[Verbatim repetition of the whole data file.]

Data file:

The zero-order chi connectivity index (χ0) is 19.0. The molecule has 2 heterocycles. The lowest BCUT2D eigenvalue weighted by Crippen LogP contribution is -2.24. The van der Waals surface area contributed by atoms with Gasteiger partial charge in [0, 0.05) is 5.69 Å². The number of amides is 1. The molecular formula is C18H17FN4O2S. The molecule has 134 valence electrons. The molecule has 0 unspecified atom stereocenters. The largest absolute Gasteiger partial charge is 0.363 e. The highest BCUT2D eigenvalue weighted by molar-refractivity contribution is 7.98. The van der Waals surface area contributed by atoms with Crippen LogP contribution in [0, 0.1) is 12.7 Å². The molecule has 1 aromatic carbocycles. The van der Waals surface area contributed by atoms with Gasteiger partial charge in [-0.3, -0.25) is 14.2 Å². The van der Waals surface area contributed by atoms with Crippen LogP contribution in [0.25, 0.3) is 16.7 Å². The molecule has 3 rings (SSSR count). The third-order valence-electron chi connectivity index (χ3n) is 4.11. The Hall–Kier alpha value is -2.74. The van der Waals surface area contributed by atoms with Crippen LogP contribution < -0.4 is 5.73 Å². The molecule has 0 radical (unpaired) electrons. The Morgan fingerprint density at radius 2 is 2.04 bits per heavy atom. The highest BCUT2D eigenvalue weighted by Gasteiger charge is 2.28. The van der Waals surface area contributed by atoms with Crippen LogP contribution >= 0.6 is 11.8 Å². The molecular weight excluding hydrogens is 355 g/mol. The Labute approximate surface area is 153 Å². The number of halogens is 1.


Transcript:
The zero-order chi connectivity index (χ0) is 19.0. The molecule has 2 heterocycles. The lowest BCUT2D eigenvalue weighted by Crippen LogP contribution is -2.24. The van der Waals surface area contributed by atoms with Gasteiger partial charge in [0, 0.05) is 5.69 Å². The number of amides is 1. The molecular formula is C18H17FN4O2S. The molecule has 134 valence electrons. The molecule has 0 unspecified atom stereocenters. The largest absolute Gasteiger partial charge is 0.363 e. The highest BCUT2D eigenvalue weighted by molar-refractivity contribution is 7.98. The van der Waals surface area contributed by atoms with Crippen LogP contribution in [0, 0.1) is 12.7 Å². The molecule has 1 aromatic carbocycles. The van der Waals surface area contributed by atoms with Gasteiger partial charge in [-0.3, -0.25) is 14.2 Å². The van der Waals surface area contributed by atoms with Crippen LogP contribution in [0.25, 0.3) is 16.7 Å². The molecule has 3 rings (SSSR count). The third-order valence-electron chi connectivity index (χ3n) is 4.11. The Hall–Kier alpha value is -2.74. The van der Waals surface area contributed by atoms with Crippen LogP contribution < -0.4 is 5.73 Å². The molecule has 0 radical (unpaired) electrons. The Morgan fingerprint density at radius 2 is 2.04 bits per heavy atom. The highest BCUT2D eigenvalue weighted by Gasteiger charge is 2.28. The van der Waals surface area contributed by atoms with Crippen LogP contribution >= 0.6 is 11.8 Å². The molecular weight excluding hydrogens is 355 g/mol. The Labute approximate surface area is 153 Å². The number of halogens is 1.